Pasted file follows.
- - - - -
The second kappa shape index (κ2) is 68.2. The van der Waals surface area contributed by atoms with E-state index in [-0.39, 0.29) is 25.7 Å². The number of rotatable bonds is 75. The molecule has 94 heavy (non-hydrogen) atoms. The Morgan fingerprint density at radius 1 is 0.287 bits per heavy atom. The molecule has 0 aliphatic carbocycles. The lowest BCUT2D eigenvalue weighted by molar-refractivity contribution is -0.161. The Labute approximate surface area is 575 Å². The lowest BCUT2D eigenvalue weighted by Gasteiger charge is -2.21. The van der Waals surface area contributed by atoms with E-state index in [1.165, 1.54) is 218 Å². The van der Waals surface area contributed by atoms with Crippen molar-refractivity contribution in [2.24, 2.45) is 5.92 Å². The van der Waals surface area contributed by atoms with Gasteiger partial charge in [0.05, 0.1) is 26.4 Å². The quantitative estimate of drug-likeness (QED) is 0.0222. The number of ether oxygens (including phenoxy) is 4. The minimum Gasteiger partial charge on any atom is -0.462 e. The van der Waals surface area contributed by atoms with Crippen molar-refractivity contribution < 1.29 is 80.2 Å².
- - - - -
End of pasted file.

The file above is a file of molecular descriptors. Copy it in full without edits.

The second kappa shape index (κ2) is 68.2. The van der Waals surface area contributed by atoms with E-state index in [-0.39, 0.29) is 25.7 Å². The number of rotatable bonds is 75. The molecule has 94 heavy (non-hydrogen) atoms. The Morgan fingerprint density at radius 1 is 0.287 bits per heavy atom. The molecule has 0 aliphatic carbocycles. The lowest BCUT2D eigenvalue weighted by molar-refractivity contribution is -0.161. The Labute approximate surface area is 575 Å². The lowest BCUT2D eigenvalue weighted by Gasteiger charge is -2.21. The van der Waals surface area contributed by atoms with E-state index in [1.165, 1.54) is 218 Å². The van der Waals surface area contributed by atoms with Crippen molar-refractivity contribution in [2.24, 2.45) is 5.92 Å². The van der Waals surface area contributed by atoms with Gasteiger partial charge in [0.05, 0.1) is 26.4 Å². The quantitative estimate of drug-likeness (QED) is 0.0222. The number of ether oxygens (including phenoxy) is 4. The minimum Gasteiger partial charge on any atom is -0.462 e. The van der Waals surface area contributed by atoms with Crippen molar-refractivity contribution < 1.29 is 80.2 Å².